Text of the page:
1. enouf

        These three axioms are the basis for any/all Law

        - Do no harm to others, nor their property
        - Do not breach the peace
        - Do not use FRAUD in your contracts

        Can we all atleast agree to these 3 simple axioms?

        Love

        1. bluntobj

          It’s a good starting point. I’d want to make sure the contract attorneys could not wiggle around them.

    4. Carla

      “Lets start with becoming a nation of law again, equal law for everyone, and fraud, corruption, and the rest of what the 1% indulge in would take care of itself.”

      Mr. Hoff, we have never been a nation of equal law for everyone, and if you think we have, then you don’t know our history.

      It is too late for regulation. And how will an utterly corrupt political system permit the rule of law to any degree, let alone “equal law for everyone”?

      We need systemic change, at every level. To begin with, we will have to seize the money power from the international bankers who intend serfdom for the 99% and are close to bringing it to fruition.

  3. Jackrabbit

    Lets not forget the SEC policy/practice of destroying investigative files.

    Although I read that the practice was illegal, it has apparently been swept under the rug because I haven’t heard anything about it since it came out many months ago.

    1. Up the Ante

      “SEC policy/practice of destroying investigative files. ”

      An enforcement arm gone mad.

      Tasked with smoothing over public reaction once the story hits the papers.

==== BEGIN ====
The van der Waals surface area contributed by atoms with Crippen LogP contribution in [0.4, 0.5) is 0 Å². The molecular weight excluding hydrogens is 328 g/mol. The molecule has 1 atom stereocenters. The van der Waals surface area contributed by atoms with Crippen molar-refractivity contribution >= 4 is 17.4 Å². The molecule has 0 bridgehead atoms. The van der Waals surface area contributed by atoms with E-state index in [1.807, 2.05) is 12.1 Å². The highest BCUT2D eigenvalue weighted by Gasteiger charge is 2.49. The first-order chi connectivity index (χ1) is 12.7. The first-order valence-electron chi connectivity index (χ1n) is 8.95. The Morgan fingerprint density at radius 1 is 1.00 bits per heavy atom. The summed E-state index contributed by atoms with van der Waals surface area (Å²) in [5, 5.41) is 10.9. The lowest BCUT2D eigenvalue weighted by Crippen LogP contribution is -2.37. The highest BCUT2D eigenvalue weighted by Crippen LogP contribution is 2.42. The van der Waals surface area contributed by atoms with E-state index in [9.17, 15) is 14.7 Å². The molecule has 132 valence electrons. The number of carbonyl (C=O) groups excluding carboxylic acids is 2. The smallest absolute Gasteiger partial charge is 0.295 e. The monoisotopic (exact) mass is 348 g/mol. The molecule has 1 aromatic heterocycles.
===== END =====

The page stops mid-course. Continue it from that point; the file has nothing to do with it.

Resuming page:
Quintessentially an Insider Trading arm of the federal govt.

  4. EH

    I’m not sure “principled” is the word I’d use. It would be nice if they simply had the skills required for the spectrum of remedies. What do you think the job/appointment interviews for these positions are like?

    1. PL

      The skills to implement remedies are not so difficult. Litigation is time consuming and expensive, but not exactly rocket science. Regulatory enforcement is more about will and appetite for risk than aptitude.

  5. Middle Seaman

    In our very distinct class system, most Democrats, Republicans and top regulators belong to a social 1% club. Solidarity among all the above groups rules. For regulators or legislators punishing criminal activities of one of their own is unacceptable unless the case is the equivalent of serial killings.

      1. Zippy

        Oh dear, the f word. Fuck, fuck, fuck, fuck the Federal Reserve, there fixed it for ya.

  6. K Ackermann

    Chris Hedges won one for our team recently. Let’s hope the work being done by the circle of friends here has a favorable outcome.

    Rakoff was exactly right in what he did, and mandamus was a slap to the people, not him.

  7. ajax

    With these fine-only, no-contest arrangements, there’s no
    factual record of wrong-doing: merely allegations.
    There are commonly two ways to establish a factual
    record of wrong-doing:

    (a) A freely given, non-coerced admission of guilt,
    (b) a guilty verdict following a trial.

    These light-touch regulators live with a “strange”
    world-view, in my opinion.

  8. Norman